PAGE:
It's been a while since I poked my nose in here, but I just wanted to give my thought's about Bloomberg:
As a Long Island Ny'ker working in NYC, I (as many NY'ker's ) felt Bloomberg was a pompous, arrogant and condescending individual. However, that changed over time and once I (and many others) saw the changes he implemented, our feelings turned. When I look back at why I didn't like him, it was my ignorance which didn't allow meto see the forest through the trees...after all he had banned smoking in the city and that was just wrong because I was a smoker. And let's face it, ifya can't trust The Doctors and Santa, who can ya trust? In my opinion ya can trust Michael Bloomberg, that's who. While sitting back and letting my thought's flow through my slightly toasted brain cells, it dawned on me "the guy is doing a pretty good job in the city, and he's got a cool few billion, maybe he knows a little more than I do?". Well I have to make a Dr's appt. and start my Christmas list, so until next time kids I bid you farewell.
Maybe you read about some of this in Saturday's Blue Radar. Apparently, lobbyists are opening their wallets for the Governor from New Mexico. The problem is he just cannot resist the temptation.
So does Bill Richardson have the judgment to be president? You decide, based on this AP analysis:
Among the contributions to Richardson:
_ About $30,400 fromexecutives and a state lobbyist for the media and entertainmentcompany, Lionsgate. The state offers tax incentives and interest-freeloans for films shot in New Mexico. Lionsgate has done severalproductions in the state and the company is planning a studio nearAlbuquerque.
_ Nearly $25,000 from executives, officers and statelobbyists for ValueOptions, which has a contract to manage mentalhealth and substance abuse services for the state. The chairman of thecompany, Ron Dozoretz, and his wife, Beth, each contributed the maximumamount of $4,600 to Richardson and hosted a fundraiser for him earlierthis year. They are friends of Richardson, according to a campaignspokesman. The Virginia-based company won the state contract in 2005after a competitive bidding process.
_ About $19,700 fromexecutives, lobbyists and a PAC of the state's largest electricutility, Public Service Company of New Mexico. Richardson used one ofthe utility's lobbyists as an on-loan staffer during this year'slegislative session. The lobbyist didn't receive a state salary andremained on the utility's payroll while he worked in the governor'soffice from mid-November until April. However, the arrangement didn'tviolate any laws, according to the state's attorney general.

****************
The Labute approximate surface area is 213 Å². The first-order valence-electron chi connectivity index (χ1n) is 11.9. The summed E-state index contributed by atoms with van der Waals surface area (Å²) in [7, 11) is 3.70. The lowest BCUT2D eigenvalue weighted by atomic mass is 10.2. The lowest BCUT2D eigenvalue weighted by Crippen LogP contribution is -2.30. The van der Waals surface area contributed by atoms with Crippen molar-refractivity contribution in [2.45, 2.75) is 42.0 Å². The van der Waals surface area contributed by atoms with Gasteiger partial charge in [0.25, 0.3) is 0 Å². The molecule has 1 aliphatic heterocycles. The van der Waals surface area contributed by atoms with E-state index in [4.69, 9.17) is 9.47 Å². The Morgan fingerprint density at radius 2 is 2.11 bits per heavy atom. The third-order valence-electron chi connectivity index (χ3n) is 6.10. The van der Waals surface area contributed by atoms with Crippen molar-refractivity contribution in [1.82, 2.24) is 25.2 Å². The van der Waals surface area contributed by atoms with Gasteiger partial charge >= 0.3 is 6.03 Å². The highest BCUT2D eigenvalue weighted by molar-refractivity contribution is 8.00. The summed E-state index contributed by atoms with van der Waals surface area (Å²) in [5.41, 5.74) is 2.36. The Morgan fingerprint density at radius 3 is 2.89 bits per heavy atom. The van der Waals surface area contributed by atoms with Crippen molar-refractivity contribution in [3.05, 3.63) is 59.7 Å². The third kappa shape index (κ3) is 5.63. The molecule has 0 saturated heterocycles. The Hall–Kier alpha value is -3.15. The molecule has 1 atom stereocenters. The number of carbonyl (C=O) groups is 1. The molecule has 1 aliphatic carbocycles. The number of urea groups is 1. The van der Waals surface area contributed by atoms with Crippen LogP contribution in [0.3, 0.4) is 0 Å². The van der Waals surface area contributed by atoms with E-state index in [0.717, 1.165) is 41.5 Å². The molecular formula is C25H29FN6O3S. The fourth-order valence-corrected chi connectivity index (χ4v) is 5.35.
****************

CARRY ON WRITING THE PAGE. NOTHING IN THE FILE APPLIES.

_About $16,000 came from executives, a state lobbyist and a politicalaction committee affiliated with the GEO Group Inc., which was paid $41million by the state last year for housing inmates in its privatelyoperated prisons in New Mexico. The state started using theFlorida-based company's prisons before Richardson took office. However,another GEO-operated prison is under construction and the state plansto house inmates in it. The Richardson administration contracted withthe company in 2005 to manage a long-term care and rehabilitationmedical center.
No wonder he defended Hillary in the last debate. Richardson is endorsing the same closed-government mindset by relying on the special interests to fund his candidacy.
When you say, "Look how great it was during the 90s," and then refuse to release your records from that time, you cannot expect to get off easy. On immigration, on Iraq, Iran and Social Security, both John Edwards and Barack Obama finally took a stand. As I write this, many of the pundits are writing that Obama won the debate. I would say that overall John Edwards got the edge -- although barely. He was much more forceful, and came across as the more charismatic one. Obama was strong as well, and had a moment when he physically turned towards Clinton and accused her of doublespeak. Both Edwards and Obama were very strong. Hillary Clinton played rope-a-dope, and survived only because of how far ahead she is in the polls.
Here's my debate rankings:
John Edwards: The line directed at Hillary, "We should be in tell the truth mode," pretty much summed up how Edwards confronted Hillary without hesitation.
Barack Obama: Close, but not first place. Took Hillary to task on Social Security, the former First Lady's double-talk on immigration and schooled her on Iran.
Dennis Kucinich: As one commenter on this site wrote, if Barack Obama took the positions that Kurinich took in this debate (with the exception of the UFO answer), he would be winning in the polls.
Hillary Clinton: Clearly on the defensive the entire time. Not an implosion. But her Washington establishment roots and history of lying was exposed.
Chris Dodd: Much stronger than his other debate performances -- but that's not really saying much.
Joe Biden: Nothing doing there.
Bill Richardson: Not really impressive at all. He defended Hillary Clinton, which was not smart because he needed to create a distinction with her.
One more note. You can thank Hillary Clinton and all the other Senators who voted for the Iran bill for the recent spike in oil.